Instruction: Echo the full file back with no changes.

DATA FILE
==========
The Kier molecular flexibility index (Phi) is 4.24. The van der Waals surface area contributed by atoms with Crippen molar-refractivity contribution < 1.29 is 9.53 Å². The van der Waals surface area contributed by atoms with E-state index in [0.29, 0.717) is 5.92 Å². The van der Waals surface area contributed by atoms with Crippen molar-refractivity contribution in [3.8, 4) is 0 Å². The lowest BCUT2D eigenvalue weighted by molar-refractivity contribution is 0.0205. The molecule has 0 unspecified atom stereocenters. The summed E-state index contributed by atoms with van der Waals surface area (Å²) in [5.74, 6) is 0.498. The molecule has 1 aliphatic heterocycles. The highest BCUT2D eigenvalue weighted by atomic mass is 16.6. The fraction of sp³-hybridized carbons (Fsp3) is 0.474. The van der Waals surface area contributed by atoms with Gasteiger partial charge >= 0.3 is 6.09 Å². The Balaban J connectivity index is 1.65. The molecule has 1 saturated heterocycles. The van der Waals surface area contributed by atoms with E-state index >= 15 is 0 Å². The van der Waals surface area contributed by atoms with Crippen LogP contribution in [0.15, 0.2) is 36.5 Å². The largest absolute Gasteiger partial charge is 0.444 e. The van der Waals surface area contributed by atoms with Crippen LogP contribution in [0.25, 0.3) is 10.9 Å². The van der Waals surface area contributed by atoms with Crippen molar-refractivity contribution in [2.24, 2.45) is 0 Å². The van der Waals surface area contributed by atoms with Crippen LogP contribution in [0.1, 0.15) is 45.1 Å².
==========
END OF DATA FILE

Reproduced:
The Kier molecular flexibility index (Phi) is 4.24. The van der Waals surface area contributed by atoms with Crippen molar-refractivity contribution < 1.29 is 9.53 Å². The van der Waals surface area contributed by atoms with E-state index in [0.29, 0.717) is 5.92 Å². The van der Waals surface area contributed by atoms with Crippen molar-refractivity contribution in [3.8, 4) is 0 Å². The lowest BCUT2D eigenvalue weighted by molar-refractivity contribution is 0.0205. The molecule has 0 unspecified atom stereocenters. The summed E-state index contributed by atoms with van der Waals surface area (Å²) in [5.74, 6) is 0.498. The molecule has 1 aliphatic heterocycles. The highest BCUT2D eigenvalue weighted by atomic mass is 16.6. The fraction of sp³-hybridized carbons (Fsp3) is 0.474. The van der Waals surface area contributed by atoms with Gasteiger partial charge >= 0.3 is 6.09 Å². The Balaban J connectivity index is 1.65. The molecule has 1 saturated heterocycles. The van der Waals surface area contributed by atoms with E-state index >= 15 is 0 Å². The van der Waals surface area contributed by atoms with Crippen LogP contribution in [0.15, 0.2) is 36.5 Å². The largest absolute Gasteiger partial charge is 0.444 e. The van der Waals surface area contributed by atoms with Crippen LogP contribution in [0.25, 0.3) is 10.9 Å². The van der Waals surface area contributed by atoms with Crippen molar-refractivity contribution in [2.24, 2.45) is 0 Å². The van der Waals surface area contributed by atoms with Crippen LogP contribution in [0.1, 0.15) is 45.1 Å².